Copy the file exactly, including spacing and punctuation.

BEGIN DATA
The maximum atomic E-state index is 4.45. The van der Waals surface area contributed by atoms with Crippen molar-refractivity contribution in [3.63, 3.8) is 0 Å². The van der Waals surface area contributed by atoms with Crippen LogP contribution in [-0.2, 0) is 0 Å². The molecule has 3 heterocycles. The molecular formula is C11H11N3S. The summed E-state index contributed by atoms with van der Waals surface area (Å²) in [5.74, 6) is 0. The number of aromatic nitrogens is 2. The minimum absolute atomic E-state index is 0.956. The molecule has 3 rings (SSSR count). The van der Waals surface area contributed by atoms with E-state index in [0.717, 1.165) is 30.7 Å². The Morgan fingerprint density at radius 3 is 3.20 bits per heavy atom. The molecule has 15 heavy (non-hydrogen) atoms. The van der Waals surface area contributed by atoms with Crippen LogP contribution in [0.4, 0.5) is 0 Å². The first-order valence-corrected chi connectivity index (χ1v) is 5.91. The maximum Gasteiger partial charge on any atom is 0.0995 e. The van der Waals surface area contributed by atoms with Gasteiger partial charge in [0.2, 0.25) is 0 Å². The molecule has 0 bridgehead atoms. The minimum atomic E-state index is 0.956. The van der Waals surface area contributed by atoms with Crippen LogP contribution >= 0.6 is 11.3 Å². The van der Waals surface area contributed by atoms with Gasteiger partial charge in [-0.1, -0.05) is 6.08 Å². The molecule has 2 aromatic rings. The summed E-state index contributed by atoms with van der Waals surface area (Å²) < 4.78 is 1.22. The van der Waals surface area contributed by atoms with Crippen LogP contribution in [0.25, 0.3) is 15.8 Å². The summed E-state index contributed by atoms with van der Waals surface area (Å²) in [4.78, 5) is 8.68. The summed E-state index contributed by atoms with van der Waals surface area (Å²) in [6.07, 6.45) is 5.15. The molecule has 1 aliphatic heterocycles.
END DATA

The maximum atomic E-state index is 4.45. The van der Waals surface area contributed by atoms with Crippen molar-refractivity contribution in [3.63, 3.8) is 0 Å². The van der Waals surface area contributed by atoms with Crippen LogP contribution in [-0.2, 0) is 0 Å². The molecule has 3 heterocycles. The molecular formula is C11H11N3S. The summed E-state index contributed by atoms with van der Waals surface area (Å²) in [5.74, 6) is 0. The number of aromatic nitrogens is 2. The minimum absolute atomic E-state index is 0.956. The molecule has 3 rings (SSSR count). The van der Waals surface area contributed by atoms with E-state index in [0.717, 1.165) is 30.7 Å². The Morgan fingerprint density at radius 3 is 3.20 bits per heavy atom. The molecule has 15 heavy (non-hydrogen) atoms. The van der Waals surface area contributed by atoms with Crippen LogP contribution in [0.4, 0.5) is 0 Å². The first-order valence-corrected chi connectivity index (χ1v) is 5.91. The maximum Gasteiger partial charge on any atom is 0.0995 e. The van der Waals surface area contributed by atoms with Gasteiger partial charge in [0.2, 0.25) is 0 Å². The molecule has 0 bridgehead atoms. The minimum atomic E-state index is 0.956. The van der Waals surface area contributed by atoms with Crippen LogP contribution >= 0.6 is 11.3 Å². The van der Waals surface area contributed by atoms with Gasteiger partial charge in [-0.1, -0.05) is 6.08 Å². The molecule has 2 aromatic rings. The summed E-state index contributed by atoms with van der Waals surface area (Å²) < 4.78 is 1.22. The van der Waals surface area contributed by atoms with Crippen LogP contribution in [0.25, 0.3) is 15.8 Å². The summed E-state index contributed by atoms with van der Waals surface area (Å²) in [4.78, 5) is 8.68. The summed E-state index contributed by atoms with van der Waals surface area (Å²) in [6.07, 6.45) is 5.15. The molecule has 1 aliphatic heterocycles.